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In the title, Yeats alludes to an event that Christians call the second coming of Christ. They believe that, when Christ returns to the earth in glory, he will burn all the evil people who are alive, judging everyone and separating the wicked from the righteous. This will begin a thousand-year era in which Jesus reigns on the earth. Anyone who is dead and can be numbered with the righteous will be resurrected to enjoy this time of peace on earth with Christ. Many believe that Christ's return will be preceded by a number of plagues and troubles on the earth. In the poem, a falcon strays too far from its master and can no longer hear his commands. This is actually an allusion to the sport of falconry. Yeats seems to combine these two allusions to create a symbol which suggests that humankind is moving too far away from God, that we can no longer hear his commands so to speak. As a result, the earth seems to spiral toward chaos, and only bad people seem to feel passionately anymore.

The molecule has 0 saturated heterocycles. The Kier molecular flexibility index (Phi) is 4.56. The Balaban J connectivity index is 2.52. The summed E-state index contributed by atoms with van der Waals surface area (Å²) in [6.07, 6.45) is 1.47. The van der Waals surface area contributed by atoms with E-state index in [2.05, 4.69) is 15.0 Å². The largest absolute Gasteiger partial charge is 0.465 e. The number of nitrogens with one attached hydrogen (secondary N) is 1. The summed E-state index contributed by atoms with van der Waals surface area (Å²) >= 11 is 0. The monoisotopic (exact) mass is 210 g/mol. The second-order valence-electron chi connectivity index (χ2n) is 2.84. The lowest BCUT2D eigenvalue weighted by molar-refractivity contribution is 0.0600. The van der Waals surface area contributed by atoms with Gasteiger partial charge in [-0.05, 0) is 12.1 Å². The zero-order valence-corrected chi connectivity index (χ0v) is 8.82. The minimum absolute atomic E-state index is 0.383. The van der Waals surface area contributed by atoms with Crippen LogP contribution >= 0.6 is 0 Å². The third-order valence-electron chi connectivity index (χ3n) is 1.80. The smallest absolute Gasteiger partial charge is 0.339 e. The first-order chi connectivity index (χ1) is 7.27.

Things have gotten so bad, so violent on earth that the speaker thinks the second coming must be close. He imagines a monstrous creature, with a lion's body and man's head, something that feels nothing toward us (the opposite of Christ) and whose birth seems to presage an era or horror (the twentieth century with all its wars) rather than peace. It could be that this beast is a symbol of divine justice, meant to work toward the end of humankind because we have become so evil, or that it is actually symbolic of all the evil we would do in the era following this poem's publication.